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Wines left on the vine from China have a new home at Naked

In December 2020, post the China wine tariff hike, Naked Wines made a commitment to the independent wine industry to honour all of its current contracts, continue delivering fair prices to winemakers and customers, and a $5 million recuse fund to support winemakers hit hard.

The rescue campaign for the industry, called ‘Stop the Squeeze’, has now delivered its funding to independent Australian winemakers and the results are ready for wine consumers to enjoy.

Well-known independent winemakers such as Leighton Joy (Pyren Vineyard), Hamish Maguire (Shottesbrooke Wine), and Jason Schwarz (Schwarz Wine Company) are part of a group of 11 benefactors, that as a result of being a part of the program are now able to redirect wines no longer financially viable to be sent to China, back into the glasses of Australian wine lovers.

Alicia Kennedy, managing director of Naked Wines Australia said, “We know Australians are ready to dive in and help the smaller local players in the wine industry, and this is the perfect time for wine lovers to come together and rally for these hard hit winemakers”.

“With Stop the Squeeze they will be supporting independent, local, rescued drops and we don’t think you’ll find a more conscious drink on the market.

“The tariff action had an immediate financial impact for the entire wine industry, but for independent winemakers – who are already operating on small margins and being constantly squeezed by big bottle major supermarket chains here in the domestic market – it has the potential to be a slow death to their businesses.

“When you have a bigger business, or are owned by Coles or Woolworths, you have more breathing room financially and there is a greater ease in weathering these big disruptive market storms.

“But if Australians want to see a truly local and diverse wine industry, then they need to step up and support it with ways that truly support independent winemakers. Such as going direct to the producer’s cellar door or buying online through direct-to-consumer business models, so as much profit as possible can be passed on to the winemaker.”

One winemaker hit hard by the trade tariffs, and who is now a part of the Stop the Squeeze rescue fund is Leighton Joy from Pyren Vineyard.

“When China announced the tariffs would be here for five years it forced our business and the wider industry to take a reality check, and because of the instability in the market, we went back to square one with what the future might look like,” Joy said.

“We’ve been really fortunate to be working with Naked and seeing our wines continue to be placed in domestic markets, but the funding from the Stop the Squeeze rescue fund has meant that rather than hit pause, we’ve been able to go forward on a range of critical projects for the future sustainability and stability of our business.”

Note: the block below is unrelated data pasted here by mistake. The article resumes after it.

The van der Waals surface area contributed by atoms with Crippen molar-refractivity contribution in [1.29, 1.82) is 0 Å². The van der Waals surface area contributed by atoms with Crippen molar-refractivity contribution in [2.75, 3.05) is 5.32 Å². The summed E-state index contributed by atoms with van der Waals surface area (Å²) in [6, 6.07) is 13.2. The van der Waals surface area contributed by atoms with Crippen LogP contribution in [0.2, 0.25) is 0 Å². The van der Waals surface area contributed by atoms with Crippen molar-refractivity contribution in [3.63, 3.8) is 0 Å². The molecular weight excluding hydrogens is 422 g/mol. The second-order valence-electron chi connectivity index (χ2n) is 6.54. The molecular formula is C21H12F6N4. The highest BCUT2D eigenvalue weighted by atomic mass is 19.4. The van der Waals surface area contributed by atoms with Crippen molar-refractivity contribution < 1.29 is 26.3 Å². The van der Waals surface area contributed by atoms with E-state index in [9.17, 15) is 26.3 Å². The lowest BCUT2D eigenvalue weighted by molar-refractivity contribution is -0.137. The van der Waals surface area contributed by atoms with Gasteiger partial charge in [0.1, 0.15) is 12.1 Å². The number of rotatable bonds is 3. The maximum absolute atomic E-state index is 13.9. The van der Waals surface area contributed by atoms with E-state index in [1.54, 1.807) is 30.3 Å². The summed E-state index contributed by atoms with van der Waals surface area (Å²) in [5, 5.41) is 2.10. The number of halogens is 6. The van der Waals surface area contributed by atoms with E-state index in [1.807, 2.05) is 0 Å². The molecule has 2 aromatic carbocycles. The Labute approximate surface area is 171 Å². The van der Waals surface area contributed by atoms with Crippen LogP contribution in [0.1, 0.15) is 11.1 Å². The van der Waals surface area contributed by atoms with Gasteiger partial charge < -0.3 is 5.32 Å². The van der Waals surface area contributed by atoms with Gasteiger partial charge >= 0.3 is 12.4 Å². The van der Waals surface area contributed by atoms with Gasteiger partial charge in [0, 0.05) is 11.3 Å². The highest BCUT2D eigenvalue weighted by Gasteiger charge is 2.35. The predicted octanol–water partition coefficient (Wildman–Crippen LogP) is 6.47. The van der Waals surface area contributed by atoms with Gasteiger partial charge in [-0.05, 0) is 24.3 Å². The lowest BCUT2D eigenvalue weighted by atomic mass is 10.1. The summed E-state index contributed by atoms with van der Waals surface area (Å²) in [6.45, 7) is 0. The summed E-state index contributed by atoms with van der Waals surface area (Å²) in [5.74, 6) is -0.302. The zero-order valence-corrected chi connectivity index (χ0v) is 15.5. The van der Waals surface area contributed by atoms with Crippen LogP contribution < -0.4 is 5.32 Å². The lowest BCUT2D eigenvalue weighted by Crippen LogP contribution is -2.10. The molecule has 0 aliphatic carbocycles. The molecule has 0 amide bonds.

A core project Pyren Vineyard has been able to implement, as a result of being a benefactor of the funding, includes transitioning the property towards organic certification and also climate activities to become carbon net zero by the end of year.

“If you look at what consumers are searching for in their wine domestically, together with what the large export markets are wanting to see from Australian wines, sustainable and organic wines are coming in at the top of the list,” Joy said.

“So the funding from Stop the Squeeze has given us the confidence to keep moving forward on these really important projects and commit to a better long term future for our business.”

The wines being sold as a result of Stop the Squeeze contain a variety of premium red wines from featured independent winemakers, affording a nearly unprecedented opportunity for wine lovers to experience them, whilst simultaneously supporting and making an impact to these talented independent winemakers.

The wines will be available through Naked Wines and are being released right through to the end of October this year.

“Making these wines available to all Australians is a great opportunity for wine lovers as we truly believe some of the best wine being made in this country is being made by independent winemakers,” said Kennedy.

“Without the funds from Stop the Squeeze, it would mean a lot of the hard work, labour and love gone into these wines bound for the China market would have been left to rot.

“In fact, for some winemakers who are significantly vested in the Chinese consumer market, without these rescue funds, it would have meant the possibility of those businesses closing their doors under the pressures faced from the China tariff trade action.

“We want to see all wine lovers get their hands on these amazing one-off drops while they last!”

 

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